Faces by PAK

Mr. Splatter

"Mr. Splatter"

PAK's Day-Glo Dualities

The artist Perry Arthur Kroeger presented a series of bright, Day-Glo acrylic paintings at Weathervane Gallery & Club during October. These highly toned, expressive depictions of laughing, growling or surprised visages face off, eye to eye, nose to nose, in pairs. Seen in profile, they stare at each other, from left and right, and the negative space between them becomes a third face, by mutual use of dancing eyeballs or the addition of a drawn pair of floating lips. The excited drawing style has obvious influence from popular cartoons, one might guess that a combination of styles, from Japanese "Anime" to "Cartoon Network" and going back to earlier television cartoons or possibly '60s Undergrounds, might be found in influence here.

These silly and outrageous faces created by "PAK" (as he identifies himself on the title-cards) also recall the drawing style of other art which has quoted cartoon in recent time, that being the work of '80s artists Kenny Scharf and George Condo. Scharf reached his apex of notoriety when he created a black-light, fur-covered, walk-in installation filled with every Day-Glo notion of molded plastic imaginable, mixed with his cartoon paintings of loony but self-conscious figures, expressing crazy-absurd abandon. George Condo left the New York '80s art scene early during that decade to become an ex-patriot in Paris.

There, during the '80s, as postmodern bohemian, he lived in hotels and painted intellectually charged abstractions of stylized and exaggerated cartoon fragments, pointing back not only to his own grade-school notebooks but also to the inventively analytical thought process of Picasso. The kind of reliance these two artists placed on stylistic media reference was part of the advance of the Post-Modern movement which enveloped the art world (ever seen the film "The Blob"?) at the beginning of the '90s.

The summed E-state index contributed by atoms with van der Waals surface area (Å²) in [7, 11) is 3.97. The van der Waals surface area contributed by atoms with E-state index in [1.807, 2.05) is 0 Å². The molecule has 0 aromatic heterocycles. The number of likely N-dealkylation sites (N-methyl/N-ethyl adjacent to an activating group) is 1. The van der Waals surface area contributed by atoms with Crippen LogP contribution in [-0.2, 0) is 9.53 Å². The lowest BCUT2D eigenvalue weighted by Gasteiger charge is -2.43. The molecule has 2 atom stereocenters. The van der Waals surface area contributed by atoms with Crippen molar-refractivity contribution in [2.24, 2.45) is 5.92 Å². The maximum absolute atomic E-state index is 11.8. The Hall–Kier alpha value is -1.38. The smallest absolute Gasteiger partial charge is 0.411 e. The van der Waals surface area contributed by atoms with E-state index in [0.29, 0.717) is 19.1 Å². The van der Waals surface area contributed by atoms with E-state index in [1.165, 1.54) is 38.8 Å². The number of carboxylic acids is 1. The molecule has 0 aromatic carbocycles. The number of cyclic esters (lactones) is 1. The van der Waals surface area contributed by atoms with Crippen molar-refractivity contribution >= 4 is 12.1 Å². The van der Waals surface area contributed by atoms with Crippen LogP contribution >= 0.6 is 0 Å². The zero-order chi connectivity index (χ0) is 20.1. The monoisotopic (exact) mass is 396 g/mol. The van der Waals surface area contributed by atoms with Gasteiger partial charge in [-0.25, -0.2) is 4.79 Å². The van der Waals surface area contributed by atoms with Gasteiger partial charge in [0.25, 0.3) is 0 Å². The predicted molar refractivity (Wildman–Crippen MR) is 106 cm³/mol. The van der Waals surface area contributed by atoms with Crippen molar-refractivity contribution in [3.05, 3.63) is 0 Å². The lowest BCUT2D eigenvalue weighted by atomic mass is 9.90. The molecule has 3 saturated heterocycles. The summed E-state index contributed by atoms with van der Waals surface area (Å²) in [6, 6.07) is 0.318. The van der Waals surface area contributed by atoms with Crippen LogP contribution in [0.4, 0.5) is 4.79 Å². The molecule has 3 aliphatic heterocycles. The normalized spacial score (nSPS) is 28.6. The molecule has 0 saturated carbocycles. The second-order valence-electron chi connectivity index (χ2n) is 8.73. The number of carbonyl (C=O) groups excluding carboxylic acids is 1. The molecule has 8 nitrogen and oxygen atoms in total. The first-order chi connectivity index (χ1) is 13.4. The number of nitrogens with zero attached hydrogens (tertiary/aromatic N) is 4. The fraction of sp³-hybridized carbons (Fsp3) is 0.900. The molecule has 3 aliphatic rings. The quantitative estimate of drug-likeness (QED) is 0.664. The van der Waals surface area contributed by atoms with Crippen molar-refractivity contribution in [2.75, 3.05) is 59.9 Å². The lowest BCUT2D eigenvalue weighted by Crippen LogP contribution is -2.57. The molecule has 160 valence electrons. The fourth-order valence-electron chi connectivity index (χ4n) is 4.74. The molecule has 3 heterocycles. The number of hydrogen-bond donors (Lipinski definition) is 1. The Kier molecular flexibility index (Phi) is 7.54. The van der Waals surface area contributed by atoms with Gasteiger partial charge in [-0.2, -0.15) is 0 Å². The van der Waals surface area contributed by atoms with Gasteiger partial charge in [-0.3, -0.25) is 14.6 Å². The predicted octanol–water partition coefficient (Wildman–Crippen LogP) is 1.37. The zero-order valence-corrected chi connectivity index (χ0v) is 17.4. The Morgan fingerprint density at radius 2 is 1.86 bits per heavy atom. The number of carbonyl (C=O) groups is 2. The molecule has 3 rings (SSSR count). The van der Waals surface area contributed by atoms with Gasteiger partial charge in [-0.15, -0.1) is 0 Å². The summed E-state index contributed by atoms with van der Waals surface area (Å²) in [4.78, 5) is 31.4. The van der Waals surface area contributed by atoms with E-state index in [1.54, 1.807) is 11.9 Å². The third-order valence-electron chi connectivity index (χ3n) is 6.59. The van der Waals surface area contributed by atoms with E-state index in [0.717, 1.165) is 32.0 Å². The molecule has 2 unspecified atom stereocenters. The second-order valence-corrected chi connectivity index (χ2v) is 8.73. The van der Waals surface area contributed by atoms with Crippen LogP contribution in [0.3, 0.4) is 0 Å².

PAK's style of drawing engages the viewer directly, just short of reaching out onto Elliot Street and pulling you in by the sleeve, in fact. His oeuvre here ranges from the "just-too-cute" to the "outrageously hilarious" and seems to "hover," like one of his floating faces, in a pleasant, humorous and expressive world, glowing in neon greens and purples. On the cute side, there was Bear Alien, where two smiling bears face each other in profile, the space between them creating a bright yellow extra-terrestrial, whose pleasantly relaxed stare greets the viewer's own. Piggy was another "animal" piece. Two smiling, rosy-cheeked pink pigs create some sort of purple chihuahua between them.

At the "outrageous'" end of the spectrum was Mr. Splatter. Two snarling grimaces, apparently arguing, face one another with maddening beady eyes and quivering lips. In the negative space between the enormous purple heads snakes the abstracted yellow figure of a female opera singer, bedecked with a string of large, gaudy beads. If there was one title which expressed the mood of the entire collection, it would have been another bi-facial painting with another strange, green alien peeking out. That one was entitled Mad Clowns.

Copyright 2005, Gallery Walk, Brattleboro, Vermont

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